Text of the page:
Since the purchase of the land they have clearly shown that their intention is to cultivate and contribute to the sustainability of local farm practices, and they have done it respectfully with due diligence; they brought in local experts in the fields of organics, farming, animals and renovations; all areas which needed to be made ready for members of the homeless community's new safe haven. They followed the path presented to the public and have demonstrated their good intentions.

They had 4 homeless people from the streets of Victoria living at the farm and with support staff in place, they started the program. Volunteers had given the house a face lift so the farm was fresh, clean and felt new, after hours of hard labour. With 2 existing houses on the property, they had filled one with staff and residents.

Woodwynn Farms was finally established as a functioning therapeutic community created so that the friends and families of those who live in the area have a place to heal; it was happening.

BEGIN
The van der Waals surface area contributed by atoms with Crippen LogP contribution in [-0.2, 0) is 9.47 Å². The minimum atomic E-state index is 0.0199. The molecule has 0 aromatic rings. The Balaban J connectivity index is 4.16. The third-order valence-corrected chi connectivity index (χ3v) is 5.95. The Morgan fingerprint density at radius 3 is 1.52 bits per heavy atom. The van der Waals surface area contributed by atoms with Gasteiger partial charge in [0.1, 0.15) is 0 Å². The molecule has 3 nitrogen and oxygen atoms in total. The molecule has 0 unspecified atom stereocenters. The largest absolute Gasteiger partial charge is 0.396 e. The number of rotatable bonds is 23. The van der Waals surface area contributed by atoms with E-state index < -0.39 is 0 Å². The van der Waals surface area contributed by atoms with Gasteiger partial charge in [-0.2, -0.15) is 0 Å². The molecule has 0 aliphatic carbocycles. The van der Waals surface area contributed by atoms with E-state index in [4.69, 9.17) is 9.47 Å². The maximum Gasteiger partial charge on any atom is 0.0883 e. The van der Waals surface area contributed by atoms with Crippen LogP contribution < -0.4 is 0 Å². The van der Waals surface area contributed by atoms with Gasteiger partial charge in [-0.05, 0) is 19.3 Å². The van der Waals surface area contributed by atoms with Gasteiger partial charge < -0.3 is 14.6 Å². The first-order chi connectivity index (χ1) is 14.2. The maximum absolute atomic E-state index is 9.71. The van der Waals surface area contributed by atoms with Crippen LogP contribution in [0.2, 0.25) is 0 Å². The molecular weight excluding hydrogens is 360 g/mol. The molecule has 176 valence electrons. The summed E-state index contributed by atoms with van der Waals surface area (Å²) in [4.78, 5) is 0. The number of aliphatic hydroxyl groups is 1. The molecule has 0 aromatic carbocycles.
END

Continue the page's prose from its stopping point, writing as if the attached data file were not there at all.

Letters of Support are Needed

But as with any great human cause whose solution is outside the box and not a government funded and regulated, more help and public support is needed.

After 3 years of successful start up and preparation, two fundamental issues have come to the table that are threatening the survival of this therapeutic farm community whose goal is preservation of the land and human souls.

Zoning regulations need to be amended and operating funds are now threatening the life that has been given to this much needed therapeutic community.